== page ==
At the time of the Persian invasion, the Paeonians on the lower Strymon had lost, while those in the north maintained, their territorial determination. The daughter of Audoleon, one of these kings, was the wife of Pyrrhus, king of Epirus, and Alexander the Great wished to bestow the hand of his sister Cynane upon Langarus, who had shown himself loyal to Philip II. Olympias, Alexander the Great's mother, was a princess of the Molossians, an Epirot tribe. A genial dynasty also continued through the reigns of Paeonian kings.

Jat History

Bhim Singh Dahiya[19] writes that Herodotus mentions a people, Paeonia, a colony of Teucarians. [20] The paeonians were transferred from Hellespont to Asia, under the orders of Darius the Great (521-486 BC). Here we have the Pauniya and Tokhar Jats in Europe in sixth century BC.


Bhim Singh Dahiya[21] writes that the in the period from ninth century B.C. to the fourth century B.C., roughly the time between the Manda and Van empires and Alexander's invasion, we find numerous tribes of the Jats finding a name in the history of Herodotus and others. Among the tribes of the Medians, we find:


The ruling people are called Arizanti or Arizatoi. The word Ari is a form of Arya and Zanti/Zatoi are of course the Jats, the Djati of ancient Egypt and the Guti of Sumer and China.

External links

References

  1. The History of the Ancient World: From the Earliest Accounts to the Fall of Rome by Susan Wise Bauer (2007), ISBN 0-393-05974-X, page 518: "... Italy); to the north, Thracian tribes known collectively as the Paeonians."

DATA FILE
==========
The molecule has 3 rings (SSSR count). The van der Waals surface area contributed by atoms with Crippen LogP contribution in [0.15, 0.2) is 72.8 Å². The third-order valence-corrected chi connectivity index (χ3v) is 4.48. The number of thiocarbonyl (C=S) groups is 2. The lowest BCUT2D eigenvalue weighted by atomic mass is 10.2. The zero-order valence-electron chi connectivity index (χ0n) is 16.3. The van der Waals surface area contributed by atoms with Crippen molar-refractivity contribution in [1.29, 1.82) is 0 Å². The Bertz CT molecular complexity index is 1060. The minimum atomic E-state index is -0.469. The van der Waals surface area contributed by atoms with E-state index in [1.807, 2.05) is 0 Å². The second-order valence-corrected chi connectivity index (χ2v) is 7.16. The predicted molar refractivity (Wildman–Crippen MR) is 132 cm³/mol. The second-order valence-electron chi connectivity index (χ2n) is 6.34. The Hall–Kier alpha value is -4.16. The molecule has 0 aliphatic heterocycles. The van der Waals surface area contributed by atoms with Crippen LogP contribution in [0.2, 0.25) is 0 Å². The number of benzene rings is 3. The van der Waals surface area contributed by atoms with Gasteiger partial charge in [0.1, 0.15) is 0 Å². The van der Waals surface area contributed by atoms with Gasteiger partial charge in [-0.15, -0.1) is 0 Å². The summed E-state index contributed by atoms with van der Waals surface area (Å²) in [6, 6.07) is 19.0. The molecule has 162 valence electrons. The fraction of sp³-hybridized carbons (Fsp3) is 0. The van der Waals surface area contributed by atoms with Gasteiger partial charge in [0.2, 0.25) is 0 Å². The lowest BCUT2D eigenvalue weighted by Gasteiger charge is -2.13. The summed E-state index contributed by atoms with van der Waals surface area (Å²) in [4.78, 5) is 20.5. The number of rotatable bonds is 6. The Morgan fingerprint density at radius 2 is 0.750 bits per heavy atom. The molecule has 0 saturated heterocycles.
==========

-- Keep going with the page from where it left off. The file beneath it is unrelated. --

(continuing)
2. See: Encyclopædia Britannica - online edition.
  3. “The Ancient Kingdom of Paionia,” Irwin L. Merker, Balkan Studies 6 (1965) 35)
  4. Francesco Villari. Gli Indoeuropei e le origini dell'Europa. Il Mulino, 1997. ISBN 88-15-05708-0
  5. Herodotus v. 13
  6. Iliad, book II, line 848
  7. Pausanias, 5.1.5; Smith "Paeon" 3..
  8. "A Companion to Ancient Macedonia".
  9. "A Companion to Ancient Macedonia".
  10. "A Companion to Ancient Macedonia".
  11. The Oxford Classical Dictionary by Simon Hornblower and Antony Spawforth,ISBN 0-19-860641-9,"page 1515,"The Thracians were subdued by the Persians by 516"
  12. "A Companion to Ancient Macedonia".
  13. "A Companion to Ancient Macedonia".
  14. Howe, Timothy; Reames, Jeanne (2008). Macedonian Legacies: Studies in Ancient Macedonian History and Culture in Honor of Eugene N. Borza. Regina Books. ISBN 978-1-930-05356-4.p. 239.
  15. "Persian influence on Greece (2)".
  16. Raphael Sealey, A History of the Greek City States, 700–338 BC, University of California Press, 1976, p. 442, on Google books
  17. Nicholas Geoffrey Lemprière Hammond, Guy Thompson Griffith, A History of Macedonia: 550–336 B.C, Clarendon Press, 1979
  18. Arrian Anabasis Book/3a,fn. 3(8)
  19. Bhim Singh Dahiya: Jats the Ancient Rulers (A clan study)/Jat Clan in India, p. 267-268
  20. Herodotus v, 12-27
  21. Jats the Ancient Rulers (A clan study)/The Antiquity of the Jats,p.300-301